Cord blood and cord tissue collections can be performed at both vaginal and caesarean deliveries. Immediately following the birth but before the placenta is delivered, the healthcare provider collects the cord blood from the baby’s umbilical cord.

  1. You can store your second child’s stem cells if you didn’t store for your first child

Today, umbilical cord stem cells are used in more than a third of blood stem cell transplants around the world. Siblings have a 25% chance of being a perfect match. But because cord blood stem cells do not require a perfect match for transplant, the likelihood that siblings will be a match is much higher. Therefore, storing your second child’s stem cells has the possibility, depending on the degree of matching, to treat your first child should a stem cell transplant be required and may also be used for other immediate family members.

  1. Stem cell storage is available in South Africa

Cryo-Save has been storing umbilical cord stem cells for families all over the world since 2000. It is the leading family stem cell bank in Europe and ranked fifth most influential cord blood bank in the world by Bio Informant. Cryo-Save South Africa offers both local and international storage options in either Pretoria or Europe for both cord blood and cord tissue. This local laboratory complies with the highest international standards and importantly complies to the coveted American Association of Blood Banks accreditation standards.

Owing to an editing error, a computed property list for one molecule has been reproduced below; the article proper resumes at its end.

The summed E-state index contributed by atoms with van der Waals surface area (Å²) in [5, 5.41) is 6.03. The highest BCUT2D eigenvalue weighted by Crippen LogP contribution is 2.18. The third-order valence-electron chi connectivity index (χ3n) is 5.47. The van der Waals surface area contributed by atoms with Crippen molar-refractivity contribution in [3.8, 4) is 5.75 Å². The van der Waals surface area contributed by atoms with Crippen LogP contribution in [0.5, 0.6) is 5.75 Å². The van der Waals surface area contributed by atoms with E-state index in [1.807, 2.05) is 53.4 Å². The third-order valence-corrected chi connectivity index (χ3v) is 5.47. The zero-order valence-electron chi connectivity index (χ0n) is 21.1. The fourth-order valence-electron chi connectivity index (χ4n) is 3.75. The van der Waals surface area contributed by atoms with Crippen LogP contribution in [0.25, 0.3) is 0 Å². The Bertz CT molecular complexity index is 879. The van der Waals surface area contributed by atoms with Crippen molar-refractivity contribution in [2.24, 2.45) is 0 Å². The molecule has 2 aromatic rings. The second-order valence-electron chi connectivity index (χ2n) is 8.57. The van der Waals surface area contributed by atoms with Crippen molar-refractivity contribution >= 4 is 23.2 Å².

Just as some people need organ transplants to treat or cure diseases, blood stem cells can be transplanted too. If the blood forming stem cells in our bodies cannot produce healthy cells or stop producing cells completely, we cannot function normally and our stem cells will have to be REPLACED with healthy ones that can be found in the bone marrow or umbilical cord blood. Sometimes these stem cells are your own, and sometimes they will come from a donor.

Cryo-Save puts an emphasis on educating potential patients and helping them make well-informed treatment decisions. Wise up on your insight of stem cells and visit www.cryosave.co.za or contact their information hub to find out more on 087 8080 170 or email info@cryo-save. co.za.

 

Get it Joburg West – November 2017